Designing a Climate Adaptive World
Rajbhandari was one of the more than two dozen youths who participated in this unique competition organized by USAID, the US Embassy and the Hariyo Ban Program. The competition was launched to mark International Earth Day (April 22) and World Environment Day (June 5) by raising awareness about climate change issues, especially among youth. The competition was entitled ‘Deconstruct – Climate. Change. Impact.’, and youths between the ages of 18 and 40 were invited to submit original infographics covering a variety of climate change issues such as causes, impacts, mitigation and adaptation measures. An info-graphic is a visual graphic tool that breaks down complex data. It is now a popular way to engage and inform the general public about critical issues that were otherwise produced in dense report formats.
The top ten entries were selected in the second week of May. As a special recognition of their efforts, these contestants were taken on a field visit to two USAID projects in Kaski district – Hariyo Ban Program and Initiative for Climate Change Adaptation (ICCA), so that they could have a better understanding of climate change adaptation activities in the field. “The field trip was an eye-opener for me,” says Rajbhandari, who labored for over two weeks and sifted through innumerable resource materials to research for his info-graphic. “I really appreciated the opportunity to meet vulnerable farming communities in Kaski and observe the impacts of climate change along with measures undertaken to adapt to them.” His feelings are echoed by 24-year-old Shreezan Shrestha, “The sight of Begnas Lake shrinking left me awestruck and made me realize the urgency of the situation.” Shrestha won the third prize at the event.
After the field trip, contestants were mentored by a senior graphic designer and an environmental journalist for two weeks to help enrich the design and content of their info-graphics. One of the top ten info-graphics, covering climate change in the urban scenario, was sent in by 30-year-old Ankit Dhakal. “My idea was to represent the city as a whole. I wanted to focus on the potential impacts of climate change along with solutions that can reduce the impacts,” explains Dhakal. Judges were suitably impressed by the clean lines of the design and its scientific content, and Dhakal was awarded second prize. Dhakal was delighted with the win, which he had not expected. “I just wanted to showcase, through my design, that there will always be solutions to adapt to climate change impacts. One simple example was the use of rooftops to enhance greenery.”
Rajbhandari also agrees that main way to adapt to the impacts brought about by rapidly changing climate is to first sensitize the general public about it. According to him, the best way to do this is through interactive events and mass media campaigns that shed light on this complex issue. Dhakal adds, “Spreading information on climate change is extremely important given the connectivity of the environment with all of humanity, and especially considering the state of the world in the future. The trick is to present matters simply and with the aid of graphics and illustrations, so that everyone can easily grasp the concept.” To this, Shrestha adds, “We always talk and hear of climate change but it is essential that all of us actually contribute something to spread awareness about it. So I designed my info-graphic for lay people to help them grasp the nuances of the issue.”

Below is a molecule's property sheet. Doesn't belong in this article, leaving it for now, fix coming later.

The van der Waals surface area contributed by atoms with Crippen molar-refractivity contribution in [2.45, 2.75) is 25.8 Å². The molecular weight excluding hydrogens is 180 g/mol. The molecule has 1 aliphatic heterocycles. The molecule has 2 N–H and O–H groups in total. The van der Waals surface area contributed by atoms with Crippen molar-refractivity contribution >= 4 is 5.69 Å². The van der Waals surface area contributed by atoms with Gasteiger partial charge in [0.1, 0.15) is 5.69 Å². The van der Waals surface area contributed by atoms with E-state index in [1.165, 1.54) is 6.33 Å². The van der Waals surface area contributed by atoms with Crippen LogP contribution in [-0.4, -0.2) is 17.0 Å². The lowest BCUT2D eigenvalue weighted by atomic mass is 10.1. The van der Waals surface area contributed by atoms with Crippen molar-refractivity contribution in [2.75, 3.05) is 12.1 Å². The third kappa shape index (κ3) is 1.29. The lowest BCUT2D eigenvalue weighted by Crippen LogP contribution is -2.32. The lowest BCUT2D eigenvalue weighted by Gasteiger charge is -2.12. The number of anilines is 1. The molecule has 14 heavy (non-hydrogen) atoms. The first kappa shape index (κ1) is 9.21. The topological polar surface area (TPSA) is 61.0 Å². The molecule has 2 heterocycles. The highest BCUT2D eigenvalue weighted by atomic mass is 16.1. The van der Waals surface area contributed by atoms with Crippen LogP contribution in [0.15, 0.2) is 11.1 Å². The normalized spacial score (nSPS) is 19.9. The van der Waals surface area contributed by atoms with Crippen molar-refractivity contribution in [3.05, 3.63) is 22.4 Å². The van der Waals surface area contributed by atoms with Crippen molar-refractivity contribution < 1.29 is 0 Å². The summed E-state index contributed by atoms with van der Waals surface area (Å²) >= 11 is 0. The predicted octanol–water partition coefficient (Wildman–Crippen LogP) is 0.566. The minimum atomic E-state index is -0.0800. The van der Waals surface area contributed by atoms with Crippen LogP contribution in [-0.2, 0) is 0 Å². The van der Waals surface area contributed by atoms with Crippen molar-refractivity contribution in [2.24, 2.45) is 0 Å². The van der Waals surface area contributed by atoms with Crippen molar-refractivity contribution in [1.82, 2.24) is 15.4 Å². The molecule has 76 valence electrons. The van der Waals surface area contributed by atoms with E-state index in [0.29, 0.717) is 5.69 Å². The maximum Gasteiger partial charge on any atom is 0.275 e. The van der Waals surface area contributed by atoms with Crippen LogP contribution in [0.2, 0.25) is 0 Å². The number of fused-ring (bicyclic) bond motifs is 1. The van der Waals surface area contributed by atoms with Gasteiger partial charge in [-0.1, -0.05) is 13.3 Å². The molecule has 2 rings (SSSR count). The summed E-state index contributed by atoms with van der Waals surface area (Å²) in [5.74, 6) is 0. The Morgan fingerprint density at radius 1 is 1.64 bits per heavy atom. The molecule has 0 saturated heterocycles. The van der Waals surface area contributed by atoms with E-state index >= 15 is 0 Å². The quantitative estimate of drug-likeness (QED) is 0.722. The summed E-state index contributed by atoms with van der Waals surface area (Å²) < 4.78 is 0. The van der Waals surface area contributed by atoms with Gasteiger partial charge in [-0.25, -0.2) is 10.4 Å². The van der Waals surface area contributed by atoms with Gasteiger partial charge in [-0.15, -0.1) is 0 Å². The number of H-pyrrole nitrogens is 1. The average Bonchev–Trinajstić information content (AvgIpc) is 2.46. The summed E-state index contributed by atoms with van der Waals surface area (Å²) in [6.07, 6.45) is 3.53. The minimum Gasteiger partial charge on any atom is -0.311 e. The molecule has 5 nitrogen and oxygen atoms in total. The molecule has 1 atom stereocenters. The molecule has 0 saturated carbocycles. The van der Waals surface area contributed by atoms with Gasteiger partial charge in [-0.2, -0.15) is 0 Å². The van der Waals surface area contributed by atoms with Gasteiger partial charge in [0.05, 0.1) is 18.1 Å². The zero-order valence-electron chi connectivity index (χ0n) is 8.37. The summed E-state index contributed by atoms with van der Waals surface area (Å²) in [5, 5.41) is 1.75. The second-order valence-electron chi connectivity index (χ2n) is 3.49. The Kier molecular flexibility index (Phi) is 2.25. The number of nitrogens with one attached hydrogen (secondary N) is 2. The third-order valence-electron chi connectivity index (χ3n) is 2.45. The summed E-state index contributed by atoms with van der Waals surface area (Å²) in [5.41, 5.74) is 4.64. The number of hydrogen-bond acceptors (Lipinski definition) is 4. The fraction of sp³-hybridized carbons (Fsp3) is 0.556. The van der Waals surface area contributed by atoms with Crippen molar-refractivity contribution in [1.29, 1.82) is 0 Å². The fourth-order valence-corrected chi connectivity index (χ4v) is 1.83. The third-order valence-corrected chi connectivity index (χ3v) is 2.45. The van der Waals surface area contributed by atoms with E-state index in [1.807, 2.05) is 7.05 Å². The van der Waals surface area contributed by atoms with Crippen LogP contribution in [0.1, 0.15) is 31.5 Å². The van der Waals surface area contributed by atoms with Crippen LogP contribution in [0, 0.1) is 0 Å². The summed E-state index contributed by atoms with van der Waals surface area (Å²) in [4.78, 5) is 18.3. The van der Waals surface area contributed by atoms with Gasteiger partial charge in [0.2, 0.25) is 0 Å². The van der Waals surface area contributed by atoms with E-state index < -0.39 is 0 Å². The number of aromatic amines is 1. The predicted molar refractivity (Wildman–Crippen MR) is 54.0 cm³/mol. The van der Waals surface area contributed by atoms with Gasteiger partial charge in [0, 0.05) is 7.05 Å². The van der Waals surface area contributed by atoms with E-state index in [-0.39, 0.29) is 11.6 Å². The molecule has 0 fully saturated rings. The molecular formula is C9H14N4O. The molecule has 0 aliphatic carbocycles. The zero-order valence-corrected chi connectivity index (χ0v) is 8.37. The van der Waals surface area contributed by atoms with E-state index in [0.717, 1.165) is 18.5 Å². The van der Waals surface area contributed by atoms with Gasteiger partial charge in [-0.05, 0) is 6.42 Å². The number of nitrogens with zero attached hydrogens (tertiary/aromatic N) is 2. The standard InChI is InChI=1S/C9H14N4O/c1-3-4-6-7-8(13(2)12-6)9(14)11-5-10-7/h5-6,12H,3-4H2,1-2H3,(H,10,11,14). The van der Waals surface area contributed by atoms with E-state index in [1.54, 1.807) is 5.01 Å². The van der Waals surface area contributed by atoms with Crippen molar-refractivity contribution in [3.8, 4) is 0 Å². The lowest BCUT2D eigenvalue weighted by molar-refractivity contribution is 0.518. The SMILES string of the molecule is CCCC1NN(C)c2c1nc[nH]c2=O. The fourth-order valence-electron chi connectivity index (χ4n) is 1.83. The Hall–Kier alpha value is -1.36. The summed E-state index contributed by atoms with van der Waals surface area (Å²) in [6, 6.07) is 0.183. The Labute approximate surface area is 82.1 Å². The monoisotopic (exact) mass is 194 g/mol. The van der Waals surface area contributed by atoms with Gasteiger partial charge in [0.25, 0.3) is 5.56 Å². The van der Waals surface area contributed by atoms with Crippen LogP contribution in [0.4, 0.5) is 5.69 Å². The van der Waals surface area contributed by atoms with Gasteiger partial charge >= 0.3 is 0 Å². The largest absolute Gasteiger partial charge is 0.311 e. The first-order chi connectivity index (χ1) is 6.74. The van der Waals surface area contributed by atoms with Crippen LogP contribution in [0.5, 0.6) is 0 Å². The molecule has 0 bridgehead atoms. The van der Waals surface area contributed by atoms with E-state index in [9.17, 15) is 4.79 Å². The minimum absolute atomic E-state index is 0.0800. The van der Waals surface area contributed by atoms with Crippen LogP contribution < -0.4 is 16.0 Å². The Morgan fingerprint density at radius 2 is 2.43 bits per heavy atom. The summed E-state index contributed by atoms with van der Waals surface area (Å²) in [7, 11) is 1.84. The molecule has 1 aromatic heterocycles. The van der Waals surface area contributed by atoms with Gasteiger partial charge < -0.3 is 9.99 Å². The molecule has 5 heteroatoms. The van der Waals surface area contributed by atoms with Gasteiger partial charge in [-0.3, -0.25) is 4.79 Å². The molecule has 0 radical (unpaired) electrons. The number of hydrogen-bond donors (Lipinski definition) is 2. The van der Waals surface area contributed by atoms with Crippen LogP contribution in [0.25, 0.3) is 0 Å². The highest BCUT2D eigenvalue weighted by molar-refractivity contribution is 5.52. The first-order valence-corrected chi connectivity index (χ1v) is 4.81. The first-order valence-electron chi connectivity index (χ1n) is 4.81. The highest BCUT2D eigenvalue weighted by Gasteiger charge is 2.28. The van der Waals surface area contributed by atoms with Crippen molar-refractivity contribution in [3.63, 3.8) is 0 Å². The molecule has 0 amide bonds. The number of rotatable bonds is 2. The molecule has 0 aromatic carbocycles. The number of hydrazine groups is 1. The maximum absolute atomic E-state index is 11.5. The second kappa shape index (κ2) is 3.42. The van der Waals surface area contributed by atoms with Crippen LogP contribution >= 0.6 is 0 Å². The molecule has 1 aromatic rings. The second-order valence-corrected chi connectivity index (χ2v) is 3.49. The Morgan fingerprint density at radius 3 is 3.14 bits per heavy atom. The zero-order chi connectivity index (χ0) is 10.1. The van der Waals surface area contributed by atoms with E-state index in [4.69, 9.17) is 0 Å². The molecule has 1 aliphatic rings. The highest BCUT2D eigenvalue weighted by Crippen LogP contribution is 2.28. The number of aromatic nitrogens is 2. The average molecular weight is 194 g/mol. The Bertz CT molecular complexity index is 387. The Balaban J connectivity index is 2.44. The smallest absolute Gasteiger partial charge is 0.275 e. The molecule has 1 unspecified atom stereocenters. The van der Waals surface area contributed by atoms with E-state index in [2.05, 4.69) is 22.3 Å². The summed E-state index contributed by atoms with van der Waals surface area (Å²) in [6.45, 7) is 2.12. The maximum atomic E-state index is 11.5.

It was this conviction in their abilities that propelled Rajbhandari and Dhakal to first and second position respectively. Meanwhile, Shrestha was no less efficient in his approach. To begin with, he submitted a single info-graphic on the impacts of climate change, but after the two-week support,, he came up with a series of info-graphics depicting impacts and including solutions as well. The other top participants also worked hard to revise the design and content of their info-graphics. The final top ten submissions, that included a video, were displayed for an entire week at the City Musuem, Durbar Marg, from June 5 to June 12, 2014, as a celebration of the Environment Week. Inaugurated by John Stamm, Director of the Social, Environmental and Economic Development Office, USAID Nepal, the week-long exhibition attracted great interest. The info-graphics will now be used as communication tools. To view the top ten info-graphics, please visit: http://on.fb.me/1ofZnv4.
By Richa Bhattarai, Communications Officer, WWF Nepal, Hariyo Ban Program
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Disclaimer: The Hariyo Ban Program is made possible by the generous support of the American people through the United States Agency for International Development (USAID). The contents of this article are the responsibility of WWF and its consortium partners and do not necessarily reflect the views of USAID or the United States Government.